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Theses Doctoral

Freedom From Domination: A Foucauldian Account of Power, Subject Formation, and the Need for Recognition

McIntyre, Katharine Mangano

This dissertation seeks a concept of freedom that is compatible with Michel Foucault’s descriptions of power and its role in the constitution of the subject. Discovering the concept of freedom that properly opposes the Foucauldian concept of domination reveals the possibilities and limitations of the usefulness of Foucault’s account of power for social criticism. The first step in this endeavor is therefore to distinguish between Foucault's own use of the terms 'power' and 'domination' – the conflation of which is a source of criticism of his social theory. With this distinction in hand, I argue that Foucault’s genealogical period with its diagnosis of subjection is wholly compatible with, and indeed inseparable from, his ethical period with its emphasis on self-transformation. Read as two sides of a coin, these periods of Foucault’s work establish the terms in which we must understand the ethico-political struggle in which we constantly find ourselves as subjects of self-transformation embedded in identity-constituting relations of power. I then explore Foucault’s criticism of the modern concept of autonomy, which he believes to be inherited from the Enlightenment and, more specifically, Kant. In spite of these criticisms, Foucault does not dispense with the concept of freedom as autonomy altogether, but instead must embrace a concept of social freedom, similar to that which is found in contemporary recognition theory. Therefore, we should characterize Foucault’s normative stance as that of a coupling of a general concept of social freedom with what I call a "metaethico-political openness principle" committing us to acts of resistance that would attempt to push the boundaries of recognition so that we may affirm previously unimagined ways of life.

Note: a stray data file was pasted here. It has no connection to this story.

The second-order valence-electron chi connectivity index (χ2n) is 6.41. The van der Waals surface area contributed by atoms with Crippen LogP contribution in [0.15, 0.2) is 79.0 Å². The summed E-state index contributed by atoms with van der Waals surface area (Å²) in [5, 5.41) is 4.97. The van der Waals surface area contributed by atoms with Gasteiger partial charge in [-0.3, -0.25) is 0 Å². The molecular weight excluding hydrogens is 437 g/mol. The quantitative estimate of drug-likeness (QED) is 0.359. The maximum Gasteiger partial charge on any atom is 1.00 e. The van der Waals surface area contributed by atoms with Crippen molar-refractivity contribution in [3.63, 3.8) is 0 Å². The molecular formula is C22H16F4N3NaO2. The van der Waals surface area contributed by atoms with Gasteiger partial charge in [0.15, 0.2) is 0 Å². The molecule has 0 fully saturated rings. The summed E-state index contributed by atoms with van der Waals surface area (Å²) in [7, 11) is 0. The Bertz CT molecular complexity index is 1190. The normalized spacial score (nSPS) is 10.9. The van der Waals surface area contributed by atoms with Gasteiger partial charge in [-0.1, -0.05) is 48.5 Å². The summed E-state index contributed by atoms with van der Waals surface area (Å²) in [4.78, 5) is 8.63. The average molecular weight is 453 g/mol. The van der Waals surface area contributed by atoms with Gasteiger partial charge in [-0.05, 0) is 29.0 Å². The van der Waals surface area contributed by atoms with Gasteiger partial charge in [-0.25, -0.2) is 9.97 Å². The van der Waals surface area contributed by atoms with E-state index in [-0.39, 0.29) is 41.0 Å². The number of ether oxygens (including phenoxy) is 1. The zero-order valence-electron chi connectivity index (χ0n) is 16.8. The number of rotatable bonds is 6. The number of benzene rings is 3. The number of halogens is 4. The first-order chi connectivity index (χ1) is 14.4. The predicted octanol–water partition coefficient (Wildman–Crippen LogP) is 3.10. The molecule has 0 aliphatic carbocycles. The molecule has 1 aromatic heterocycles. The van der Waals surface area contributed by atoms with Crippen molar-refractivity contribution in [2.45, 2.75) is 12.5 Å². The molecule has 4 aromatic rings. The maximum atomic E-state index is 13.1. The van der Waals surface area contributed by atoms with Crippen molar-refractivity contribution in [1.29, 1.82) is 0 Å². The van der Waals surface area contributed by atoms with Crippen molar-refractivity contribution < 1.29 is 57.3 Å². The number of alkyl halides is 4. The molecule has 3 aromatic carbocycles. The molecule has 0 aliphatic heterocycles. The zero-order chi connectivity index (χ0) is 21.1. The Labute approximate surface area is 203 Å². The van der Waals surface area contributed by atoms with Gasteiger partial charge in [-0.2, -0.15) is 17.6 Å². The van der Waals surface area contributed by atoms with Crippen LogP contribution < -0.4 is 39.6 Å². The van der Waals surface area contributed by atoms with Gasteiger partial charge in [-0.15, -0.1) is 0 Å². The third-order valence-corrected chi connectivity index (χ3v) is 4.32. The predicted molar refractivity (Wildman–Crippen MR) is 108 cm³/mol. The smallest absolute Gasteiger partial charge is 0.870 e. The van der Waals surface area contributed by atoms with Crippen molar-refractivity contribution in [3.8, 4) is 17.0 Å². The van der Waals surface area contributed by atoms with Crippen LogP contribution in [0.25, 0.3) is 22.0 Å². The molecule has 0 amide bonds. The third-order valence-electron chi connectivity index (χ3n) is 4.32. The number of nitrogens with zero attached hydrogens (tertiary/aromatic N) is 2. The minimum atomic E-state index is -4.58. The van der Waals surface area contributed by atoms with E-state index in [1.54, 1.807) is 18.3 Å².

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More About This Work

Academic Units
Philosophy
Thesis Advisors
Carman, Taylor
Degree
Ph.D., Columbia University
Published Here
February 4, 2016